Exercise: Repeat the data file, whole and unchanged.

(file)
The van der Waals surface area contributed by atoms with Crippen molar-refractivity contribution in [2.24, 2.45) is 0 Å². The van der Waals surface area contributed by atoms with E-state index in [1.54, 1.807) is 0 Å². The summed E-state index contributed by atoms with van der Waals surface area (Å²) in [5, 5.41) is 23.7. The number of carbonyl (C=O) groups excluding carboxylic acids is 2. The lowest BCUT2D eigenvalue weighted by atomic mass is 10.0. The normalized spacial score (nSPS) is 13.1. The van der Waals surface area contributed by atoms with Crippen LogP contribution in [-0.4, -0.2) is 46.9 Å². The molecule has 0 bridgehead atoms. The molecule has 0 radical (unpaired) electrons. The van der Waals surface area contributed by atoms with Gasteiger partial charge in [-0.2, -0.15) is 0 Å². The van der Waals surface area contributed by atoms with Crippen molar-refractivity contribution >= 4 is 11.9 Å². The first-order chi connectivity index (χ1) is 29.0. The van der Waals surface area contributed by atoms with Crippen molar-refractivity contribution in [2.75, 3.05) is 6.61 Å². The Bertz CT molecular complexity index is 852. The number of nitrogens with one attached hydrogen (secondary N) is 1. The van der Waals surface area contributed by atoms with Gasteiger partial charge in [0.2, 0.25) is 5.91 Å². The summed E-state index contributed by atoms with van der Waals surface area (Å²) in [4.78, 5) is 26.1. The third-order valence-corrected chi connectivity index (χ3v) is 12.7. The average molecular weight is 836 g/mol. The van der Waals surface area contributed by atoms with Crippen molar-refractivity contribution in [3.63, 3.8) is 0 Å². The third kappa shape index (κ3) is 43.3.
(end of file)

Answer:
The van der Waals surface area contributed by atoms with Crippen molar-refractivity contribution in [2.24, 2.45) is 0 Å². The van der Waals surface area contributed by atoms with E-state index in [1.54, 1.807) is 0 Å². The summed E-state index contributed by atoms with van der Waals surface area (Å²) in [5, 5.41) is 23.7. The number of carbonyl (C=O) groups excluding carboxylic acids is 2. The lowest BCUT2D eigenvalue weighted by atomic mass is 10.0. The normalized spacial score (nSPS) is 13.1. The van der Waals surface area contributed by atoms with Crippen LogP contribution in [-0.4, -0.2) is 46.9 Å². The molecule has 0 bridgehead atoms. The molecule has 0 radical (unpaired) electrons. The van der Waals surface area contributed by atoms with Gasteiger partial charge in [-0.2, -0.15) is 0 Å². The van der Waals surface area contributed by atoms with Crippen molar-refractivity contribution >= 4 is 11.9 Å². The first-order chi connectivity index (χ1) is 29.0. The van der Waals surface area contributed by atoms with Crippen molar-refractivity contribution in [2.75, 3.05) is 6.61 Å². The Bertz CT molecular complexity index is 852. The number of nitrogens with one attached hydrogen (secondary N) is 1. The van der Waals surface area contributed by atoms with Gasteiger partial charge in [0.2, 0.25) is 5.91 Å². The summed E-state index contributed by atoms with van der Waals surface area (Å²) in [4.78, 5) is 26.1. The third-order valence-corrected chi connectivity index (χ3v) is 12.7. The average molecular weight is 836 g/mol. The van der Waals surface area contributed by atoms with Crippen molar-refractivity contribution in [3.63, 3.8) is 0 Å². The third kappa shape index (κ3) is 43.3.